17 February 2022
Keeps away from trouble.
By John Watson
It is the hallmark of good managers that when those who they appoint are struggling they give support and help rather than seeking to keep clear of the blame by distancing themselves and adding to the chorus of criticism. It is for that reason that Boris Johnson’s promise of further reshuffles to give his administration momentum demonstrates a disappointing shallowness. It is also for that reason that Sadiq Khan’s effective sacking of Cressida Dick demonstrates that he is not fit to hold the office of Mayor.
I am no expert on the Met but clearly Ms Dick has considerable talents. For a start she has always been popular with the force, not a body which it is easy for a gay woman officer to impress. Again she was recruited from the foreign office, to which she had moved, over the heads of internal candidates. They don’t do that unless they really want somebody and Dick with her Oxford degree and Cambridge masters clearly had the intellectual firepower for the top job. And, my word, has she needed it, having fought the police’s corner over the last five years on everything from budgeting to the tactics against moped gangs and dealt with the crises which inevitably arise in such a difficult job. What she has not succeeded in doing is changing the culture of the force, turning the testosterone-driven atmosphere which pervades some police stations into something a bit milder and more constructive through some form of lib-demisation process.
And how much of a surprise is that? The toxic canteen culture which has infected parts of the Met has been there a very long time and commissioner after commissioner has failed to eradicate it, even after the focus put on it by the MacPherson report. What does that mean? That a new determined leader is called for? We have had plenty of those and it does not seem to have worked. Surely it is time to accept what Sir Peter Fahy, a former chief constable for Greater Manchester Police, says; that the view that replacing the Commissioner will change the culture of the police is “naive”. No, something far more fundamental is required and that will mean politicians and leaders of the force working together to change the structure of policing. In last week’s Shaw Sheet this column suggested that recruitment was probably the crucial area but no doubt there are others as well. It is surely the moment for all those involved in the governance of the force to put their shoulders to the wheel.
And yet Khan has taken a different course. Well, put yourself in his position, what might you do to keep away from the difficult areas, shelter from the blame, keep the political record untarnished and avoid getting too close to policy initiatives which might end in failure? Any thoughts? Would you begin, perhaps, by asking Ms Dick how she proposed to deal with the cultural problems within the police? That is an obvious step 1, combining, as it does, ostensible concern with the exertion of pressure. Then might you suggest that whatever she proposes is not enough, that you have no confidence in it or whatever? That is step 2. Then personalise that into no confidence in Ms Dick herself and off she goes. Job done. Reputation for being tough established without political risk and, better still, the job of finding a successor being for the Home Secretary, a good opportunity to start sneering again when the new commissioner finds that without proper political support the job is impossible.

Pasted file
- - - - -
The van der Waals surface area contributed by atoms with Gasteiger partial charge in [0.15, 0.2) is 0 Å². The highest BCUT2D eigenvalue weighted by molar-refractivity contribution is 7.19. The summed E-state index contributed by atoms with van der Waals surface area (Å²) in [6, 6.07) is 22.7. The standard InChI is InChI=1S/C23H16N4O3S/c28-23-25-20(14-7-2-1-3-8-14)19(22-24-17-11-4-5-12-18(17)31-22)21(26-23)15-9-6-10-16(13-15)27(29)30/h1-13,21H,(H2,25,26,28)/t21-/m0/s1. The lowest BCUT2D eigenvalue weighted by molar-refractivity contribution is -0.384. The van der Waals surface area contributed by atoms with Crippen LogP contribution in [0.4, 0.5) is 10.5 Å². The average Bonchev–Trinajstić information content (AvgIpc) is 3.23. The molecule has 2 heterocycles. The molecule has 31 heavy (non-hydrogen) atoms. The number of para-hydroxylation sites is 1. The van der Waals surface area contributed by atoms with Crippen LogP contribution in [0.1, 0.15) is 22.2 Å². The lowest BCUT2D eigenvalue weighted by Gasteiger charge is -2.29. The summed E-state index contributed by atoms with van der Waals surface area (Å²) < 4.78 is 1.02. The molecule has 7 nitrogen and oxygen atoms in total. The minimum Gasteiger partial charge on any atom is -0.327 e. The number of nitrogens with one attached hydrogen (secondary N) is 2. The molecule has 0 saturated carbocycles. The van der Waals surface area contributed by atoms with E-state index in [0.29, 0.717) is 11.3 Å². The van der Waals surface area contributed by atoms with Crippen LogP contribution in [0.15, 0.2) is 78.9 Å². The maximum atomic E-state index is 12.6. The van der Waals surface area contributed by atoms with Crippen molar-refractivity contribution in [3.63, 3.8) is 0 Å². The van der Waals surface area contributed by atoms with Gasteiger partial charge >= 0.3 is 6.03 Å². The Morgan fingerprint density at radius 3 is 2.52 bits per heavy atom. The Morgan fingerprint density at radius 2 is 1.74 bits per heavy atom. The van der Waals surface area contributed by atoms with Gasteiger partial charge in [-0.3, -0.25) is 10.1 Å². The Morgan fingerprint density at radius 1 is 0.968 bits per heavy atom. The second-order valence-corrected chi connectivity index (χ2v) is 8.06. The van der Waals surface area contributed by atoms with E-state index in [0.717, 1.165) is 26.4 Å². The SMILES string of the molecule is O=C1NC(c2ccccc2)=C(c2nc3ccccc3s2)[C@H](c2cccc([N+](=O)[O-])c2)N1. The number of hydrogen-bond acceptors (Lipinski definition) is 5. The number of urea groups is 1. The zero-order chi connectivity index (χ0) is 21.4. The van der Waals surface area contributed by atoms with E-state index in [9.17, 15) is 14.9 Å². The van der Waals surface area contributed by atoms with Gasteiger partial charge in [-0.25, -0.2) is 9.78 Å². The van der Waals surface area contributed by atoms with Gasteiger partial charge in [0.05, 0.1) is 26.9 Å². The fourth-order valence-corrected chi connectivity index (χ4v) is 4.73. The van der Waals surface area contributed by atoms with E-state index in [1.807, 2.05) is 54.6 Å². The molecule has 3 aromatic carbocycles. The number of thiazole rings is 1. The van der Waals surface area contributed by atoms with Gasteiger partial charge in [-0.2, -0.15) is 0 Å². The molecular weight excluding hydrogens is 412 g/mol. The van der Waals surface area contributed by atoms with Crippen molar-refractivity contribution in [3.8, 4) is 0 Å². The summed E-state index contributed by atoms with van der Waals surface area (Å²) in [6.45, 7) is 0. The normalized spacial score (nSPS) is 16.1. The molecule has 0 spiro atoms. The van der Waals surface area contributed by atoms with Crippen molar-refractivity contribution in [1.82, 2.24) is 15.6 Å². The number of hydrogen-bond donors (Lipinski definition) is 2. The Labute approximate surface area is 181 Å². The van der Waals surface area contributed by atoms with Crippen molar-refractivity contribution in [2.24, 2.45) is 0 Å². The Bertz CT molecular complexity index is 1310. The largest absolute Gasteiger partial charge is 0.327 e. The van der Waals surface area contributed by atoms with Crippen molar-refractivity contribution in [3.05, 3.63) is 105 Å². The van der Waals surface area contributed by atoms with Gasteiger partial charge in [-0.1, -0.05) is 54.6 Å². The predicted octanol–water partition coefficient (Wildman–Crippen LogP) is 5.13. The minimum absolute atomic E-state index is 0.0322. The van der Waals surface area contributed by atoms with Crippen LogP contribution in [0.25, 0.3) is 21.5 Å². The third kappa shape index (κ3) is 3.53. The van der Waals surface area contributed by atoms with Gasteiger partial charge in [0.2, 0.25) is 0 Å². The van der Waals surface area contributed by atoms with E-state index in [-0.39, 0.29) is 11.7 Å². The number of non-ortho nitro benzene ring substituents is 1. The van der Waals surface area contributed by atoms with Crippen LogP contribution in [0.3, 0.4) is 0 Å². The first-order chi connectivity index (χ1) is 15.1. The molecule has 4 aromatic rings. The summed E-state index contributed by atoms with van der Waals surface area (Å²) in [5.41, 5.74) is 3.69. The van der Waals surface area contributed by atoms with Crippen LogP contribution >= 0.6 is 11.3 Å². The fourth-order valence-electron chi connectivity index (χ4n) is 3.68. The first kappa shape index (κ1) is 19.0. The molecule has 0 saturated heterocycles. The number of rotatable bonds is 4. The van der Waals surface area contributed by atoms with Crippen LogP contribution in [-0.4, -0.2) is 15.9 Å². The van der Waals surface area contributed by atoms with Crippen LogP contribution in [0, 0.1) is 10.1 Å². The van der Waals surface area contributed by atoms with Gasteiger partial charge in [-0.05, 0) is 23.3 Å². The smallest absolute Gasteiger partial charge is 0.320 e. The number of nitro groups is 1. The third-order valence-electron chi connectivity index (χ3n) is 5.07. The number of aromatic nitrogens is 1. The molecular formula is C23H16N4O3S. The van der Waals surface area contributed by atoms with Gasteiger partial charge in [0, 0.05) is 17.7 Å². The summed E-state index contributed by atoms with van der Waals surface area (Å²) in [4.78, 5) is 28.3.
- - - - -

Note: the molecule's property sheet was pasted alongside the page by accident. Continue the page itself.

I really do hope that Mr Khan does not think like that and perhaps he doesn’t, at least consciously. His reaction of forcing the Commissioner’s resignation, however, is a disappointing one and it is a great shame that he did not decide to work with Ms Dick and the Home Secretary to try to develop a strategy to drive reform.
Still, the milk has been well and truly spilt now and perhaps that can be used as a catalyst leading to a solution of this very long-standing problem. It won’t be the selection of a new Commissioner which does it, Fahy is right about that. Nor will it be more training and courses; that has been tried before. Nor stuff about recruiting from minorities, worthy though that may be up to a point. What is needed is a long and thoughtful look at the structure of policing and how to bridge the gap between the attitudes in the force and what is expected by those outside it. That is the cultural difference which needs to be analysed, tackled and dealt with, and Ms Patel should set up the necessary Royal Commission or whatever. Its membership would no doubt be drawn from the ranks of the great and good with senior representatives from the main political parties. Interest groups and representatives of the various communities would have to be heard but as witnesses rather than members. And above all the focus should be on working up a solution rather than apportioning blame – so perhaps Mr Kahn should be kept well away from it.
Tile photo by King’s Church International on Unsplash